Five tips for genset maintenance in the cold

Louise Smyth

With reports predicting that this winter is set to be the coldest in 60 years, Jason Harryman from Finning UK and Ireland outlines his top five winter prep tips to ensure gensets continue to operate efficiently throughout the season.

Safety first

To begin with, it is essential to make sure that any potential hazards – both outside and inside – a genset are identified and remedied. So, outside checks include making sure exhaust stacks are structurally sound and there are no defects such as loose rain caps or brackets, ensuring remote coolers are free from debris and have their covers intact, confirming that there are no reported or observed leaks, and assessing whether fuel tank gauges are functioning correctly.

Then, inside checks include making sure the battery charger is on and voltage is correct, ensuring radiators and air inlets are clean and free from debris or dust, confirming that internal fuel tanks are full and that gauges are working properly, and assessing whether fans and belts are aligned and tensioned.

Maintenance checks such as these should be in place as a matter of course, but as winter approaches and the temperature drops and days get shorter, then the need to ensure every safety measure has been taken during these conditions is even more important.

Fixing fuel

Over time, fuel can potentially become contaminated by dirt ingress or rust, which can cause a range of problems such as filter blockages or the premature wear of fuel injectors or pumps. While treatments such as fuel polishing and a water soaker can help deal with fuel contamination, taking a preventative approach is a better strategy to adopt. Ensure adequate fuel is purchased from a reliable source and maintain fuel systems and tanks to a high standard, working to OEM guidelines. Fuel fill points should be clean and serviceable, locks fitted and keys accessible for the attending staff. Finally, introduce a periodic fuel-sampling regime to not only identify the condition of the fuel but its suitability too. This will lead to reduced maintenance costs and improved operational efficiencies.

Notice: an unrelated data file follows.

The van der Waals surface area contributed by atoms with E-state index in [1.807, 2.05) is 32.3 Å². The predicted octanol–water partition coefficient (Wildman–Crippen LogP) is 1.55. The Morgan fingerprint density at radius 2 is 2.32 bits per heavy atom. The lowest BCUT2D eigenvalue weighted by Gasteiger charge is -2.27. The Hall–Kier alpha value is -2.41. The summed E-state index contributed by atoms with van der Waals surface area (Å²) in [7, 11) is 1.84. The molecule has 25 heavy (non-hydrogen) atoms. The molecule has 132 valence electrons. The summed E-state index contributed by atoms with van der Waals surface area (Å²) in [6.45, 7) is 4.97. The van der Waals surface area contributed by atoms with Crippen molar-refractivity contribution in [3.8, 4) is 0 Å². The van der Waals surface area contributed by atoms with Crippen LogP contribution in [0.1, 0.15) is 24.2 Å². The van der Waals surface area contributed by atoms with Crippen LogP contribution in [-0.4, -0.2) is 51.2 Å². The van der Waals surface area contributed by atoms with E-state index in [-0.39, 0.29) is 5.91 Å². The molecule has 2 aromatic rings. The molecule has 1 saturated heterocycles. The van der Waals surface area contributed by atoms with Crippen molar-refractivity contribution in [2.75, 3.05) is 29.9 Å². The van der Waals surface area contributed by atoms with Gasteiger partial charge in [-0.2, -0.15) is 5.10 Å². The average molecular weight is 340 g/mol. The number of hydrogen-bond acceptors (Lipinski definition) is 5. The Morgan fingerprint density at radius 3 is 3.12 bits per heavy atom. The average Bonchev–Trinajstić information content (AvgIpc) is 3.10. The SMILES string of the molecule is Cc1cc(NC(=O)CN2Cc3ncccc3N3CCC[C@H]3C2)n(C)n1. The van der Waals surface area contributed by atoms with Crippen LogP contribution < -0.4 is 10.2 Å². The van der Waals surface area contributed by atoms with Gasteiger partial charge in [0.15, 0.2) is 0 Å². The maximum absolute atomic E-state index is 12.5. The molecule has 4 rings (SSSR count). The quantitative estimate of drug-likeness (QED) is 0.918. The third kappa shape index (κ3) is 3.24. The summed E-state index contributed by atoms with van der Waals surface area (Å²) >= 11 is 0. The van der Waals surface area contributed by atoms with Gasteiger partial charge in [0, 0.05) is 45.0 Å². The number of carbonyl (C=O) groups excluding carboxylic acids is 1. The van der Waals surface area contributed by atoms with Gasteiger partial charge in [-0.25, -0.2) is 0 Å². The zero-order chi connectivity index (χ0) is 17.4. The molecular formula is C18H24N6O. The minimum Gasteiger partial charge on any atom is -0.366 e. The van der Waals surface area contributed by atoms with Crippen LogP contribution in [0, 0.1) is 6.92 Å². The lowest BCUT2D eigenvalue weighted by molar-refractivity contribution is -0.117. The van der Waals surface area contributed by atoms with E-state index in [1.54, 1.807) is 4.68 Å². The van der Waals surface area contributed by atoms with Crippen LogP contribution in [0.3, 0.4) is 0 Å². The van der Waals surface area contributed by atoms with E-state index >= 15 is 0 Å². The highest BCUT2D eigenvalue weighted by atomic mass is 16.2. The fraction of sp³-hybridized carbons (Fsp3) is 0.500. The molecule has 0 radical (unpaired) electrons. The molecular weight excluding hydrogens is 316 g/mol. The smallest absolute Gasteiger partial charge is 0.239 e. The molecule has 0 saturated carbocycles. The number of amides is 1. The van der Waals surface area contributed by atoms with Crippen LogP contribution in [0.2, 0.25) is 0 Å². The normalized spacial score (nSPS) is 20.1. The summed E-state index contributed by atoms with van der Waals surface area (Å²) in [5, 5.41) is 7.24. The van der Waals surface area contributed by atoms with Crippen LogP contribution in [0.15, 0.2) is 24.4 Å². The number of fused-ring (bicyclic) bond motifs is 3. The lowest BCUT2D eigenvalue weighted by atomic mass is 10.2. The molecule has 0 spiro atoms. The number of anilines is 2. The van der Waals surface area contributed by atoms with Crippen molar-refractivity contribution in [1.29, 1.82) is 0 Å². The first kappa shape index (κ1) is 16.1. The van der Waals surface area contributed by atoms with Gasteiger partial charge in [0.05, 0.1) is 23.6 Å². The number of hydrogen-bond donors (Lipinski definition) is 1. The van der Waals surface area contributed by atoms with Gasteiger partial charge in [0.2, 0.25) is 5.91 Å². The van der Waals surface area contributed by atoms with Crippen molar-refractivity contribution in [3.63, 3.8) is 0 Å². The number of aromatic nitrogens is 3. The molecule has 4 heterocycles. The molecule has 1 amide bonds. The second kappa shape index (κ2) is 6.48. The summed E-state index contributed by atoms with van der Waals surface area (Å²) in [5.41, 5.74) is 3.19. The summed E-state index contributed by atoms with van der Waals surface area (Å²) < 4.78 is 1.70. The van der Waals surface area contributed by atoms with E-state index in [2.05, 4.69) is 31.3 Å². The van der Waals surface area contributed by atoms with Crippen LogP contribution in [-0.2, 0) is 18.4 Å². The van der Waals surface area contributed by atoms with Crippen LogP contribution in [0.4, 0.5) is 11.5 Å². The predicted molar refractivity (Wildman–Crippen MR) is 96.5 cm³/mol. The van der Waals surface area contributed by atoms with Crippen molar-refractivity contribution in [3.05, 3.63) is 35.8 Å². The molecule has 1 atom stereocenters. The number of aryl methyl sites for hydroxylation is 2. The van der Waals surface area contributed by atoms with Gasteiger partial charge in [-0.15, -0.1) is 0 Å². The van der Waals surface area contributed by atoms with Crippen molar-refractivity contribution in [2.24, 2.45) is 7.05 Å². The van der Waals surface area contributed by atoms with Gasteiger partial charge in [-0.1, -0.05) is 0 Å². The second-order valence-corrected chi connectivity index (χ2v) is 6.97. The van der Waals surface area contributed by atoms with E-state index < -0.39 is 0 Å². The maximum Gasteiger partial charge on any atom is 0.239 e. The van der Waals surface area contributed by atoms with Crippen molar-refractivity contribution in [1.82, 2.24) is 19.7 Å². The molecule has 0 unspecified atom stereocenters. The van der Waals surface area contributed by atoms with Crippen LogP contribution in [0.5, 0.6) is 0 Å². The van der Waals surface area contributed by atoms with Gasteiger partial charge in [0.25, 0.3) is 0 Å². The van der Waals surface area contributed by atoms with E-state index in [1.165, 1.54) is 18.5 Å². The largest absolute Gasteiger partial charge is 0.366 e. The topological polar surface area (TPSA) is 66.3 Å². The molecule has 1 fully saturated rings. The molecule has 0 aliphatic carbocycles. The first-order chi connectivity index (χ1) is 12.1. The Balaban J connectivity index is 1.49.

Keep your genset cool

While the importance of regular oil and filter changes is widely acknowledged, it is less known that approximately 50 per cent of engine downtime is typically due to problems associated with cooling systems. Check hoses and fittings for cracks and abrasions, vibration damage or cavitation tears due to motion, as these issues can lead to a major failure of the engine when equipment is relied on to work remotely.

These problems can become particularly exacerbated during winter. As coolants age, they can lose their protective properties. If the glycol mix is wrong, then the fluid could freeze at very low temperatures. This is, therefore, one fluid to be really mindful of during the winter period.

Look for genuine maintenance opportunities

It may seem obvious, but do not underestimate the value of regular and thorough visual inspections, especially when the temperature drops. In particular, look at the condition of air filters, batteries, connections and covers. Should these need replacing, then it is always best to opt for genuine spares. Failure to use genuine parts can be detrimental to a system’s overall performance, as slight differences in tolerance and fit can contribute to inefficiencies in areas such as fuel and oil consumption, and even lead to premature wear.

While non-genuine parts may save in the short-term, there is a good chance they could cost a site far more in the long run. A genset is a sizeable investment, so it should go without saying that its overall performance should not be compromised for a quick upfront cost-saving.

Have you checked your genset paperwork?

Finally, now is the time to ensure that a genset’s service-level agreement (SLA) is fit for purpose. Many believe that an SLA will automatically cover emergency callouts, when this may not be the case. Should maintenance problems arise with a genset during this period, it is always recommended that operators check the terms of their SLA and ensure it meets their needs. It is important to work with a trusted partner that has a strong track record of delivering reliable and high-performing gensets, taking into account each site’s individual requirements.


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